We're developing a modbus device. A customer recently reached out to us and requested that our device NOT return an error if a "read multiple coil/register" request included a register address that didn't exist.
For example, lets say i have coils 1, 2, 3, 8, 9, 10 defined.
The customer wants to send a "read multiple coils" command, with starting address 1, and ending address 10.
The customer wants our device to "skip" the invalid coils (and pad the return data with zeroes where a real coil doesn't exist), and return that the request was valid (ie, let's say that coils 1, 2, 3, 8, 9, 10 all contain the value 1. The customer wants to see: 1,1,1,0,0,0,0,1,1,1).
When I read the spec, it seemed to me that it should generate an error, but the customer insists that other companies are doing this.
Does anyone know which is correct?
We develop a SCADA system that uses Modbus with all kinds of devices. I have seen devices handle this issue both ways. Some will send an error and some will return 0 or ffff. I think ffff is better.
From my point of view it is much better for a device not return an error. The reason being is it can be much more efficient to issue a single request than have to send multiple requests.
My suggestion is to go with your customers suggestion or at a minimum make it configuration via a Modbus register. Hope that helps.
I don't know how other companies are doing this but I know there are a lot of different interpretations.
But on the other hand I don't see a problem with your customers request. By padding the unused data with zero's he can get a range of coils/registers in one telegram what will improve communication speed. He also has to use your Modbus register table to determine the values he wants to read, so if he reads an unused coil/register it's his responsibility.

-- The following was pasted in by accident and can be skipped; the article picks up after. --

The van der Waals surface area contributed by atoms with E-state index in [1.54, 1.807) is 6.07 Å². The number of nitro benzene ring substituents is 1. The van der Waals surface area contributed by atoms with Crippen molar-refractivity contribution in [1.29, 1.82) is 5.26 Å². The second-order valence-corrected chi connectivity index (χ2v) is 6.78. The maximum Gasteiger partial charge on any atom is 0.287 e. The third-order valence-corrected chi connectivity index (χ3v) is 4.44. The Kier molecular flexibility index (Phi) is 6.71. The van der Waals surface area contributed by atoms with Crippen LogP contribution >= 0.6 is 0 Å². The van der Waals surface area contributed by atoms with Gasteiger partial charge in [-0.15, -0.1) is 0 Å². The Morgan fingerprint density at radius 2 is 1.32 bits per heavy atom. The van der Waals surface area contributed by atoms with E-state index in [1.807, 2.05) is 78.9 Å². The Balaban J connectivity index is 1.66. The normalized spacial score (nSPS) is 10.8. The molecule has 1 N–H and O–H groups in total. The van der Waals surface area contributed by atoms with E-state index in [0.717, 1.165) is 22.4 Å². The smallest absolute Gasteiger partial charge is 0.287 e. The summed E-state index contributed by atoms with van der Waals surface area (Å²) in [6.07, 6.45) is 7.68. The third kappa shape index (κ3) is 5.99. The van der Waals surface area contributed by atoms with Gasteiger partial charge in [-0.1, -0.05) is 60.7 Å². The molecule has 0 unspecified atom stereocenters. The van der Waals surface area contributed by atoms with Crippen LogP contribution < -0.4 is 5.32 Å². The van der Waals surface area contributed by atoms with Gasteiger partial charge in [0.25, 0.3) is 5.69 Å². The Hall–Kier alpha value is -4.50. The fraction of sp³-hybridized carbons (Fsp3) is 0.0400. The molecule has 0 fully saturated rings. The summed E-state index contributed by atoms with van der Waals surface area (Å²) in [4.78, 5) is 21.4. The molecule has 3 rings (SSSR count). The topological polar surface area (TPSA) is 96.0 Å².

Of course if there are huge gaps between used coils/registers I would give an error reply. For small gaps it is faster to have only one read command instead of two or more.
Another thought is why are you not using a consecutive range of registers. This would be even better practice so you don't have any gaps and makes communications much more efficient.
>Another thought is why are you not using a consecutive
>range of registers. This would be even better practice so
>you don't have any gaps and makes communications much more
The firmware we're working on is a contract from another company. They've defined their Modbus table to be universal-ish between multiple devices (they do motor control drives). So "Set speed" will always have the same address in every device. However, not every device employs all the same functionality, thus the gaps.
On our end, we're basically just making the Modbus high and mid-level drivers for them. It's technically their customer that wants the change, and the company was asking us to implement it, but we didn't want to be non-standard, thus why I asked the question.
Thanks for your replies!